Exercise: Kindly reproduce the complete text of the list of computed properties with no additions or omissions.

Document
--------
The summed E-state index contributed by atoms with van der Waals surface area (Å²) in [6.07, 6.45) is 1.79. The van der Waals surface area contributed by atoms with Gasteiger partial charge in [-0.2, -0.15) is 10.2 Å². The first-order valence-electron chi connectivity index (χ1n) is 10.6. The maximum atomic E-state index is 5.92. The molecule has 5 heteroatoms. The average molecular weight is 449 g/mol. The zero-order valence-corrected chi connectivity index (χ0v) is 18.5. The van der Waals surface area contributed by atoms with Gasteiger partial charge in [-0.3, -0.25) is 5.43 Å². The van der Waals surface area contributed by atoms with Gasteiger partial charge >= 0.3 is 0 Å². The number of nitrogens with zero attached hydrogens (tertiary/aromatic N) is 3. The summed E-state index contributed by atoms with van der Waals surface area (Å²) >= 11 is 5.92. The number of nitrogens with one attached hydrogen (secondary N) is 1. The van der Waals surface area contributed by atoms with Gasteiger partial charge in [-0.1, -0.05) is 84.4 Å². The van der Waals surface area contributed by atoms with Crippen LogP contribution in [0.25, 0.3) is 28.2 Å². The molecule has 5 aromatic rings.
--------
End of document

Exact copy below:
The summed E-state index contributed by atoms with van der Waals surface area (Å²) in [6.07, 6.45) is 1.79. The van der Waals surface area contributed by atoms with Gasteiger partial charge in [-0.2, -0.15) is 10.2 Å². The first-order valence-electron chi connectivity index (χ1n) is 10.6. The maximum atomic E-state index is 5.92. The molecule has 5 heteroatoms. The average molecular weight is 449 g/mol. The zero-order valence-corrected chi connectivity index (χ0v) is 18.5. The van der Waals surface area contributed by atoms with Gasteiger partial charge in [-0.3, -0.25) is 5.43 Å². The van der Waals surface area contributed by atoms with Gasteiger partial charge >= 0.3 is 0 Å². The number of nitrogens with zero attached hydrogens (tertiary/aromatic N) is 3. The summed E-state index contributed by atoms with van der Waals surface area (Å²) >= 11 is 5.92. The number of nitrogens with one attached hydrogen (secondary N) is 1. The van der Waals surface area contributed by atoms with Gasteiger partial charge in [-0.1, -0.05) is 84.4 Å². The van der Waals surface area contributed by atoms with Crippen LogP contribution in [0.25, 0.3) is 28.2 Å². The molecule has 5 aromatic rings.